Kelsey Bench AVA
The Kelsey Bench and Big Valley AVAs are closely linked by geography, topography and history. As runoff caused the Mayacamas’ young volcanic foothills of Kelsey Bench to erode over millennia, the ancient clays and deposits of Big Valley formed on the shores of Clear Lake, North America’s oldest lake, estimated to be two and a half million years old.
Volcanic Kelsey Bench and the gravel seams in Big Valley produce intense and balanced Zinfandels and Cabernet Francs.
|Topography||Originally a pyroclastic lava flow, Kelsey Bench is a transition between the volcanic mountains and the alluvial flood plain. It has a largely northeastern exposure.|
|Elevation||Kelsey Bench vineyards are planted up to 1,600 feet. Higher elevations and Lake County’s pure air allow for greater levels of UV light, as much as 10% more than neighboring sea level valleys. This UV intensity triggers thicker skins, greater tannins, and intense wines with high phenolic content.|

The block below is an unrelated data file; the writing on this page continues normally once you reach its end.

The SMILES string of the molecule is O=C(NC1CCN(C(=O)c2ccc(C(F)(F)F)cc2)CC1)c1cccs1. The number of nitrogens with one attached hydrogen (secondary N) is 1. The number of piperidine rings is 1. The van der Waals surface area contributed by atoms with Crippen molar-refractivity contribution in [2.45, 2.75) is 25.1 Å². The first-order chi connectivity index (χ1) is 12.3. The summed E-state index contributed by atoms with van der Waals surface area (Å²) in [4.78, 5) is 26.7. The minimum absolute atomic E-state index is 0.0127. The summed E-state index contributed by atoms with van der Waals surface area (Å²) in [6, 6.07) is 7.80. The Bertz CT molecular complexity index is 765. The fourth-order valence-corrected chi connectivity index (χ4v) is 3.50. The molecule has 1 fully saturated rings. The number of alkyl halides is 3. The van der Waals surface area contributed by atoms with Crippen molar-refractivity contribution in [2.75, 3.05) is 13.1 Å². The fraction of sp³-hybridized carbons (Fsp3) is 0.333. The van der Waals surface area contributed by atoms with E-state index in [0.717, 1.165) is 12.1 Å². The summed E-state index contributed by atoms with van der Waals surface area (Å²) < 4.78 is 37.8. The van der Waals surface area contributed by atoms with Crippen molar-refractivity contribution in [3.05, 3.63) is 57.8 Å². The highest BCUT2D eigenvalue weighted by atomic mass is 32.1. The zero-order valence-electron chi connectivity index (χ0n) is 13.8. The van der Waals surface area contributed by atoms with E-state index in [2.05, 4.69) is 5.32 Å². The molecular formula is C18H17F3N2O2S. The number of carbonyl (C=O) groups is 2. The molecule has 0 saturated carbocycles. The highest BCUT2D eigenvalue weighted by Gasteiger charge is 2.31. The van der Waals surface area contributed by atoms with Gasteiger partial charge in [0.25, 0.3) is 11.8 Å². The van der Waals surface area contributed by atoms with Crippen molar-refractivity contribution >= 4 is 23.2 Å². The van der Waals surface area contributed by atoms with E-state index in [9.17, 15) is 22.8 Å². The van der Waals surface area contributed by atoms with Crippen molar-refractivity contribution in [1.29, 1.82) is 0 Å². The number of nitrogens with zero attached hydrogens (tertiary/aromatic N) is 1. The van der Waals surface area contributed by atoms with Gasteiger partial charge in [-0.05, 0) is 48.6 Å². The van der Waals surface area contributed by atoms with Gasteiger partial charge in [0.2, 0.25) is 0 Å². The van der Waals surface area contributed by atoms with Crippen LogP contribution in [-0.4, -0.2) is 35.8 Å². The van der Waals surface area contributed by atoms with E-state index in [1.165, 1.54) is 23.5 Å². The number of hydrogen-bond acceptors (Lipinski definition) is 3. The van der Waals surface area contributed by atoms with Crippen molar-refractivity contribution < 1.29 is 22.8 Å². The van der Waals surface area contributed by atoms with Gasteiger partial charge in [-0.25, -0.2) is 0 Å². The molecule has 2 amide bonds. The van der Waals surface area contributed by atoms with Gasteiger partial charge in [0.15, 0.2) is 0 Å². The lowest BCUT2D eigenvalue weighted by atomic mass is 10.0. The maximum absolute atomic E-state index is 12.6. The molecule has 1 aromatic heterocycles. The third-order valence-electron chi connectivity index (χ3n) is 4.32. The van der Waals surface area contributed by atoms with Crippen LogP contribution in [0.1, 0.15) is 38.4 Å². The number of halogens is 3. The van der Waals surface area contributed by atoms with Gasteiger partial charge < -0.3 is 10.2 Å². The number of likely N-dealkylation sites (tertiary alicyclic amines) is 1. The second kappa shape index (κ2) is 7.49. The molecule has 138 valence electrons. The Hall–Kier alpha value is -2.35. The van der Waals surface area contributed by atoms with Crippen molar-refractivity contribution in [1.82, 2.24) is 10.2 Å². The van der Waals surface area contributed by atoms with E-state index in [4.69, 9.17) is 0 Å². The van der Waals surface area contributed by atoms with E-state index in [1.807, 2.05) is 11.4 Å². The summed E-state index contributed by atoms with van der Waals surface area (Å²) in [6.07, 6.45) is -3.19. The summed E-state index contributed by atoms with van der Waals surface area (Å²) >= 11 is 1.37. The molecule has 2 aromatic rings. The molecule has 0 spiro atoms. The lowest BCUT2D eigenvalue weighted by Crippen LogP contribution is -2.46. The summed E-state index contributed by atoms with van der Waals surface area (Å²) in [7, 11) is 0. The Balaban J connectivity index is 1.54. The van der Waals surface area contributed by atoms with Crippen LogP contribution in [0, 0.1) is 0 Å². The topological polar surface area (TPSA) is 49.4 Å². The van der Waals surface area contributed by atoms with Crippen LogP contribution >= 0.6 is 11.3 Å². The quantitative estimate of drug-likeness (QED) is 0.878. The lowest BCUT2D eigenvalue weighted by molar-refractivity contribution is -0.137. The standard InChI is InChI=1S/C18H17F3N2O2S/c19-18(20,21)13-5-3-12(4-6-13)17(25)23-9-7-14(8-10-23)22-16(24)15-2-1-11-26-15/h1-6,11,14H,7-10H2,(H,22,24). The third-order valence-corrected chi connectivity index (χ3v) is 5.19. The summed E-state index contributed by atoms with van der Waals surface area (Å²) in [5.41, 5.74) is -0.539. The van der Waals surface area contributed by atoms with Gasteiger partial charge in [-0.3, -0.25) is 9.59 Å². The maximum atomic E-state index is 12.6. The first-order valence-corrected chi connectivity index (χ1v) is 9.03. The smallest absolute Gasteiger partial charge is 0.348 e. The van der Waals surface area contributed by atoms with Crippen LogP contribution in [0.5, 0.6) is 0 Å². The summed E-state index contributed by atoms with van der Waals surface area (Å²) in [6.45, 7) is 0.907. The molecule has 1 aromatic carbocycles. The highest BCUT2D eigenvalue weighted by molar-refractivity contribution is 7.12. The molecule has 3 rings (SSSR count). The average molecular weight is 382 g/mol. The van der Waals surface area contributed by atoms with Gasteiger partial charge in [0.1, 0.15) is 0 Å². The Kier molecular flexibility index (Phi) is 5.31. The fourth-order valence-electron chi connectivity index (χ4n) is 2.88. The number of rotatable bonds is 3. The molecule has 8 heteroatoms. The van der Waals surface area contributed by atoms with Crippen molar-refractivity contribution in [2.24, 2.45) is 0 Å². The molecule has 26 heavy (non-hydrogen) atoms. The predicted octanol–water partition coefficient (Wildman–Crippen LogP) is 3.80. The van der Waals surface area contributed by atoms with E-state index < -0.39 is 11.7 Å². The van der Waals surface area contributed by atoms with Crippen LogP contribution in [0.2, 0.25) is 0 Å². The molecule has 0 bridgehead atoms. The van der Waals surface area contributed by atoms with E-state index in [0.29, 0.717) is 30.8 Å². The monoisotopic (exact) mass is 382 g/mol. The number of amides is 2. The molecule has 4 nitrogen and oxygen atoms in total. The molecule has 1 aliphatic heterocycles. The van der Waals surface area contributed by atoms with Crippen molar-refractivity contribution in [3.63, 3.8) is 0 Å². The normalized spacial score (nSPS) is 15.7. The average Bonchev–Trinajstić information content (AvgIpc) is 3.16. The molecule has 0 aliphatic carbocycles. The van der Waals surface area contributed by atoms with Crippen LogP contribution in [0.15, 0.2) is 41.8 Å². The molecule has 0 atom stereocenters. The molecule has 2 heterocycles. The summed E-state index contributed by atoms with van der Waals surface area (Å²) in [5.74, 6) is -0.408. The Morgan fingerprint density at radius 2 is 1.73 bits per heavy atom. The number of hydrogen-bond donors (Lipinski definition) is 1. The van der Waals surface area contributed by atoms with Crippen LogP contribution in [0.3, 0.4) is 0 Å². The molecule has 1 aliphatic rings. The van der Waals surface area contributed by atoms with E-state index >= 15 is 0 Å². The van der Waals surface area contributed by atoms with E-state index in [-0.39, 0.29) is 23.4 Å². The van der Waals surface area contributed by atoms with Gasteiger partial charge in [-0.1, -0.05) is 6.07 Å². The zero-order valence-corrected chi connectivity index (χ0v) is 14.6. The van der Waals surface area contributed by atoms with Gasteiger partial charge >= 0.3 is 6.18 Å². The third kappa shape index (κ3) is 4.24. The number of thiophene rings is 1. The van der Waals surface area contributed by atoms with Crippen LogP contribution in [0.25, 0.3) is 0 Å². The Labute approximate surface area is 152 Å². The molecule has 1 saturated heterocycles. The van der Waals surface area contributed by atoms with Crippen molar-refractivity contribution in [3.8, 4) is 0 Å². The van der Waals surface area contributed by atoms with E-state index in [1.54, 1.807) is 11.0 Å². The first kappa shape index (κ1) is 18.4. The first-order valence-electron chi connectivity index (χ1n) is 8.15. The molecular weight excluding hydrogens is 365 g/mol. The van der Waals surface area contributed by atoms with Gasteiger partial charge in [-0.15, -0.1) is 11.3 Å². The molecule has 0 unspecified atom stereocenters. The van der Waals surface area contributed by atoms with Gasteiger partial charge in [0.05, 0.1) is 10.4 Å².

|Soils||Kelsey Bench forms an arc of rich, red volcanic soils. The evolving watershed has eroded into the fertile blocks of clay and loam soils of Big Valley resulting in swaths of gravel deposits and well-drained soils.|
|Acreage||3,288 acres (Kelsey Bench and Big Valley)|
|Climate||Warms days are moderated by the thermal mass of Clear Lake. Afternoon breezes carry down from the ridges of the Mayacamas and initiate afternoon cooling that often results in 50° diurnal cycles, key to retaining acidity in mature wine grapes. Cold winters and dry summers allow for low rates of pesticide and other applications.|
|Varietals||Sauvignon Blanc, Chardonnay, Viogner, Riesling, Cabernet Franc, Zinfandel and Merlot.|
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